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Based on the real life story of Sardinian writer, poet and professor of linguistics Gavino Ledda, who was deprived a basic education by his domineering father at an early age and forced into becoming a shepherd to support his family, enduring terrible loneliness and hardship while single handedly protecting the livestock as well as the cruel punishments of his father. In essence it's the story of the father and son's troubled, often violent, relationship and Gavino's ultimately successful attempts to escape the shackles of his poverty and the influence of his father/master.
Made by the Taviani Brothers in the 70s for Italian television the story is a simplistic one, but compelling and often troubling. However the strength of the story is let down because of some clumsy and now dated film-making. The Sardinian landscape is muddily shot, the dubbing and sound quality is poor and several scenes stretch credulity or taste. It is true that the shepherd boys, starved of contact with the opposite sex, practised bestiality but the comical, flippant way it is presented will more than likely trouble or repulse many viewers. Similarly Gavino experienced violent beatings at the hands of his father including whippings with branches that permanently scarred the boy - here we can see Omero Antonutti (excellent and convincing throughout as Father) barely connecting with soft branches that would do no harm whatsoever - it's a scene more likely to evoke laughter than horror as father and son run in circles around their shepherd's hut. There are obvious ways to shoot scenes like this to make them more powerful or believable but the decision of the directors to show these elements realistically inevitably diminish the film.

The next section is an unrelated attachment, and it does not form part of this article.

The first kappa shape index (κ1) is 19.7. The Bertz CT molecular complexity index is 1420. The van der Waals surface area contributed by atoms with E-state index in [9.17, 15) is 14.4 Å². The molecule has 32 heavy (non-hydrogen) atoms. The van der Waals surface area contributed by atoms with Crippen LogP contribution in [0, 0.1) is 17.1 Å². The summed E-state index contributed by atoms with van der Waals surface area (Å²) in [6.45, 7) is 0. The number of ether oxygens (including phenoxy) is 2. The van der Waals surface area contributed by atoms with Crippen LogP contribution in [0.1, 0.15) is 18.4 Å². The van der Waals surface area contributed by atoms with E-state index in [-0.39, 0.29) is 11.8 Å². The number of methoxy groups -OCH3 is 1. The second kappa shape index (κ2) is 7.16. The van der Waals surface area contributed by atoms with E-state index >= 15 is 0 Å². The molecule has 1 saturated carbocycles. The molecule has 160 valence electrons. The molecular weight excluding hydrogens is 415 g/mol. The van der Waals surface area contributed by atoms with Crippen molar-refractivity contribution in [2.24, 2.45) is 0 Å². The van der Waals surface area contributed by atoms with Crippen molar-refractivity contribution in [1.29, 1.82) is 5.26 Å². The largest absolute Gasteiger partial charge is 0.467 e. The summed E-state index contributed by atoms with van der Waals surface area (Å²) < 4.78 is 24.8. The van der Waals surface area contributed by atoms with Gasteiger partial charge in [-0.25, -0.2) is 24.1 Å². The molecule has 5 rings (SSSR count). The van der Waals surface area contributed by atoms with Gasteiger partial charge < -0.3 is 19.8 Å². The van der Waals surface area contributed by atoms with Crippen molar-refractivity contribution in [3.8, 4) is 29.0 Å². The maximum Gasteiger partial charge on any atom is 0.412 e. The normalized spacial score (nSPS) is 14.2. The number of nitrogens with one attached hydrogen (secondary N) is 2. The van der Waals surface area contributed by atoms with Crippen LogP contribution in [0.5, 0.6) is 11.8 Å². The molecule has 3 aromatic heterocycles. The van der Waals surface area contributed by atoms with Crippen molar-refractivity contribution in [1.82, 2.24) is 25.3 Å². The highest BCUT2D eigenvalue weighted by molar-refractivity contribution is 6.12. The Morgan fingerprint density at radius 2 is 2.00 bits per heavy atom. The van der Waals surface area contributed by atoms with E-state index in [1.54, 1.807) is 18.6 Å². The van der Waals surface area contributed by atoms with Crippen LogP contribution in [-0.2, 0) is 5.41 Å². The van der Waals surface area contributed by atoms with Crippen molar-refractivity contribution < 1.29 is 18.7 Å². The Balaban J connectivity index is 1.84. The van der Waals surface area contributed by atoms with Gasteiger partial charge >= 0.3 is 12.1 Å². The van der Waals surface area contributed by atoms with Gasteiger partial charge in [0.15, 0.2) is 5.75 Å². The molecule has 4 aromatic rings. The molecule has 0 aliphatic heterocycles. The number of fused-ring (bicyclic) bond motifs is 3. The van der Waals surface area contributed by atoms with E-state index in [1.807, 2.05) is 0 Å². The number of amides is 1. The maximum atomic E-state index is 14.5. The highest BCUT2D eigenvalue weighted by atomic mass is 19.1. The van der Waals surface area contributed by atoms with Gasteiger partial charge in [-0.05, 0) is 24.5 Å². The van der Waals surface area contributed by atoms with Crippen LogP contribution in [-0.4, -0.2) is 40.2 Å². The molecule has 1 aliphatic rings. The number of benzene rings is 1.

Elsewhere there are some interesting ideas, well executed; the real Gavino Ledda introduces and concludes the story, giving the actor playing his father the stick he carried the day he was taken out of school, blurring the line between the semi-documentary style and the fictional act of recreating the event. A battle of wills between boy and goat is wittily told in voice over. And the most famous scene of the 20 year old Gavino, having physically defeated his father and asserted his superiority, attempts to retrieve his suitcase from under his father's bed to leave for good: their final interaction is powerful, surprising and skilfully handled. That other elements of the film are less successful is a shame, but Ledda's story is worth discovering regardless of that criticism.
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Currently in 3 official lists, but has been in 5